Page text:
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July 17, 2015

The old woman looks at the calendar. A frightened child, barely 14 years old, cries within the old woman.  Crying because both the old woman and the sad little girl remember that Friday, July 17th is the day and date her mother died so many years ago. Images, sounds and smells, faces and touch surround the old woman. She finds words, words melting into childhood remembrances, twisting and turning, becoming a poem. The old woman is me, sending the poem into the ether, releasing the child for all times.


The heat of the summer day
settles down on the evening with a crush.
The child chills her thighs
against the cool of the red clay tile floor.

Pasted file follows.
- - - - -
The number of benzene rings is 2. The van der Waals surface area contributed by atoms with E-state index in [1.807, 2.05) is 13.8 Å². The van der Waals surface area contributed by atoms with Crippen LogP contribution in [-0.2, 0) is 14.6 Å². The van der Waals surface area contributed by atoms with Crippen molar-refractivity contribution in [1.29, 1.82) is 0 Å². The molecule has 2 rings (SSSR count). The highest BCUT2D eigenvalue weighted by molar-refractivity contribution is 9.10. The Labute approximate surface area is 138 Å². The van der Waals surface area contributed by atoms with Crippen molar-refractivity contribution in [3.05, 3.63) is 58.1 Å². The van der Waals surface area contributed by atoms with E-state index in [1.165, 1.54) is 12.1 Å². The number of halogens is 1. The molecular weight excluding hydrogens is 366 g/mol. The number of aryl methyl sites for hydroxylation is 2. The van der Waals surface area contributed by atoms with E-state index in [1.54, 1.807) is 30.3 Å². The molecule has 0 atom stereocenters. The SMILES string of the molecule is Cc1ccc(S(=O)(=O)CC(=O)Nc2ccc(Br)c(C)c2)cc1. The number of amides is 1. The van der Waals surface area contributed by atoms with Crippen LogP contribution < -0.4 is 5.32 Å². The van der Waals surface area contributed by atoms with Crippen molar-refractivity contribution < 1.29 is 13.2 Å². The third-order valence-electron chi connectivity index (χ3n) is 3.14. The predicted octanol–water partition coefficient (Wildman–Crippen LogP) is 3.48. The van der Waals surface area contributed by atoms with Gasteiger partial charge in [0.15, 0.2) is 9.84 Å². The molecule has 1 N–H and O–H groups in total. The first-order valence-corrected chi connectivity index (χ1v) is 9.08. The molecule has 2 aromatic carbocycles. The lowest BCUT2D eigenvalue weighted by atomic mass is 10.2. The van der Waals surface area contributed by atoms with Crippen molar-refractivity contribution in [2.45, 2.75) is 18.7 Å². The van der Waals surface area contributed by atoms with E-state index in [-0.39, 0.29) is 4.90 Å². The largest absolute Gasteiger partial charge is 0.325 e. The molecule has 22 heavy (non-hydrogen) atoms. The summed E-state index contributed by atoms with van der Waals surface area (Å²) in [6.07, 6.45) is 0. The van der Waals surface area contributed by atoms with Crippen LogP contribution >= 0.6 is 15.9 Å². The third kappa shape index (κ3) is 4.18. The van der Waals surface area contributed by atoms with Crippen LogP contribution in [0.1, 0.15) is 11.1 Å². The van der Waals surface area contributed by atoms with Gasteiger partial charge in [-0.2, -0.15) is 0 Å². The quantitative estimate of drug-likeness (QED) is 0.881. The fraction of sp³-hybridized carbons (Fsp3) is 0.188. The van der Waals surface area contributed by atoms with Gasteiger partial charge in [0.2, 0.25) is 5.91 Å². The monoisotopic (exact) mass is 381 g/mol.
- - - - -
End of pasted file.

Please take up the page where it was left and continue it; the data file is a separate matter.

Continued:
She chews the end of her pigtail.

The Grandmother sluffs the porch swing
with her slippers
back and forth
back and forth

The Grandfather smokes
Between-the-Acts miniature cigars
hiding behind the
Saturday Evening Post.

Cicadas cry from the oak trees.
Lightning bugs flash a signal
an alarm

The screen door slams open.
The Father, immobile in the doorway,
“The waiting is over”, he says.
“She’s gone.  7:15 tonight”.
He collapses into the arms of
the Grandmother, his mother.

“She’s gone”.
The Child’s Mother.
My Mother.

I stretch my legs, my arms
my chest, my cheek.
Finding the cool comfort of
the red clay tiles.
The cicadas cry.
Lightening bugs glitter.
Only me –
Chewing my pigtail.

Friday, July 17, 1942